There are umpteen ways in which caste privilege advances the careers of the so-called upper caste “influencers” – a reel of oppressor caste “influencers” reading out data of caste-based crimes while dancing to pop music. A reel recorded by another with their manicured hands, berating carpentry, a profession which primarily engages Bahujans.
A video uploaded by a “Desi” Indian American “influencer” on #blacklivesmatter. Ironically, following her previous post captions, one can find instances where she proudly proclaims how her grandfather has specifically asked her not to “spoil the family blood“. Another one posted by an oppressor caste “influencer” derisively asking people, “Why are they so underdressed?“, without taking into account how fashion-sense also depends on available resources.
One more reel by an “influencer” taking up space in the West by speaking about brown representation and then making anti-reservation comments through the same profile. Yet another post making a false charge of embezzlement on her domestic worker, without any proof.
These are some of the myriad ways in which these “influencers” use performativity to falsely portray themselves as victims, or worse – progressive and philanthropic. The equilibrium between the two, forms the perfect recipe for peak influencer culture in our digital spaces.
Why do “influencers” comprehend white privilege but not caste privilege?
The first part of the Mandal Commission Report (Report Of The Backward Classes Commission) deliberates on “a serious fallacy regarding the nature of merit“. It states – “In fact, what we call ‘merit’ in an elitist society is an amalgam of native endowments and environmental privileges… The conscience of a civilised society and the dictates of social justice demand that ‘merit’ and ‘equality’ are not turned into a fetish and the element of privilege is duly recognised…”
The initial push in an influencer’s career comes from having socio-economic capital in the society. If dominant caste influencers take a look at the history of their castes; they would know that their family wealth has been earned by exploiting Bahujan lives and labour.
The same “influencers” who buy fashionable clothes from their “pocket money“, record videos on phones “gifted” by their family, in inherited houses, built on exploited Bahujan sweat; do not build anything “from scratch“. Merit then, is a privilege on display. The same influencers grasp the privilege that comes with being white, but vehemently deny the privilege that their surnames provide.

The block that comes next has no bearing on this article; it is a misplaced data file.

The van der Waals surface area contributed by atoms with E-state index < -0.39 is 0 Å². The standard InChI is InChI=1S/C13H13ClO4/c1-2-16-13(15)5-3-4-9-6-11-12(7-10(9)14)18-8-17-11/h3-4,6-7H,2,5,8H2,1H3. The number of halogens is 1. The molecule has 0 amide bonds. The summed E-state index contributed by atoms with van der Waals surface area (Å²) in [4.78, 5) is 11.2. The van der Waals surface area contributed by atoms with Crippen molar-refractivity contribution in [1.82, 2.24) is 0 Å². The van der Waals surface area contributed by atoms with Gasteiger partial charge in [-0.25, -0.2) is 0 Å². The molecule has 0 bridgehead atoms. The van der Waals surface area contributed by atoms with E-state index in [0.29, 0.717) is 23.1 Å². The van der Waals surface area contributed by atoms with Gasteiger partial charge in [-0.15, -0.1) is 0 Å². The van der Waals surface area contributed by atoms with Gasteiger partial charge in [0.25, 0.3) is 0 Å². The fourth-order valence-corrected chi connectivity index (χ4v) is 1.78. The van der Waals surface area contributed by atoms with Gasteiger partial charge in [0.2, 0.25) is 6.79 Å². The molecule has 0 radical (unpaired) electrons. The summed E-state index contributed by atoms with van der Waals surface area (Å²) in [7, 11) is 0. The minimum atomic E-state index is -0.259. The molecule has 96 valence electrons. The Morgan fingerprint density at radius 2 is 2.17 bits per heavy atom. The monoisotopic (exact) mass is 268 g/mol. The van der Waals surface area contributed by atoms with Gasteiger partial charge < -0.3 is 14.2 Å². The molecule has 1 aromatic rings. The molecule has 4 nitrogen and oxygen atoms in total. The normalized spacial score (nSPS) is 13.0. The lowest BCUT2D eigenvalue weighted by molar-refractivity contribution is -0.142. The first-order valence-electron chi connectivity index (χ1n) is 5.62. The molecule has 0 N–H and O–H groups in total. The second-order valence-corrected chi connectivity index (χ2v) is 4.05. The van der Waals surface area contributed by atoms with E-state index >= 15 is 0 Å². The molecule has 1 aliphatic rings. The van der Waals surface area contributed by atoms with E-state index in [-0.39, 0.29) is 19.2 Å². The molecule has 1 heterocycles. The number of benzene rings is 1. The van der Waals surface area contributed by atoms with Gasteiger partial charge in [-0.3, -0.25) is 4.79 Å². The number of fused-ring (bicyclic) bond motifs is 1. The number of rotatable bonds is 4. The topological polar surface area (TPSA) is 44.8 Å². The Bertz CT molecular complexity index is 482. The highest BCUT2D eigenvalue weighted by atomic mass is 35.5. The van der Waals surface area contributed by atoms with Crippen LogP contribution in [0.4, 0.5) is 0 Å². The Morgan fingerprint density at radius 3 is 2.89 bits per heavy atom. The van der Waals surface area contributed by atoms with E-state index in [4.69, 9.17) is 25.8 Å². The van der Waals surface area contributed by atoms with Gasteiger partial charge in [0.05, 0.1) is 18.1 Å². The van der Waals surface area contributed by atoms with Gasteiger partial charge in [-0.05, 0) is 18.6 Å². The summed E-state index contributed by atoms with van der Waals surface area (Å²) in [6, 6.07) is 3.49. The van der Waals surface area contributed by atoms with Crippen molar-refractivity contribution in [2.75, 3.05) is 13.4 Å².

“Since the white government bureaucrats are mostly in a stupor due to their life of luxury, they have no time to get any information about the true condition of the farmers, and their overall carelessness allows Brahman employees to dominate all the government departments. Because of these reasons, the farmers are so much looted that they have no bread to fill their stomachs or clothes to cover their bodies.” Mahatma Jotirao Phule writes in Shetkaryaca Asud (The Whipcord of the Cultivators).
English in India has hitherto been associated with eliteness, and not merely as a language to communicate. In several videos; these “influencers” portray themselves as compassionate by teaching the pronunciation of an English word to their domestic help by letting them, a marginalised individual hear the pronunciation through a stethoscope.
Indeed, these things might be a matter of wonder for the marginalised. But that is because of an oppressive system denying them access, and not a lack of inherent intellect. Numerous videos of oppressor caste women engaging in such demeaning and infantilising acts have been doing the rounds. The casteist, capitalist nexus denies education to marginalised women and creates constant displacement without any reparations.
Consequently, Bahujan women are put in a vulnerable position. Data shows that 82 per cent, 81 per cent, and 64 per cent female migrant workers from the ST, SC, and OBC communities, respectively, are engaged in professions such as domestic work, construction work, and brick kiln work.
To first snatch the slate, and then to glorify oneself for infantilising and teaching the pronunciation of an exotic fruit or complicated word, is toxic at best and criminal at worst.
Additionally, sundry influencers use tactics to increase views by involving the marginalised in their reels or photoshoots without paying them. While the influencers would like us to believe that they are showing unity with the oppressed, the reels and photographs through their increased contrasts and aggravated color palette focus on the accentuated “aesthetics” of the influencer, while making sure that the marginalised are made to appear as more destitute and duskier.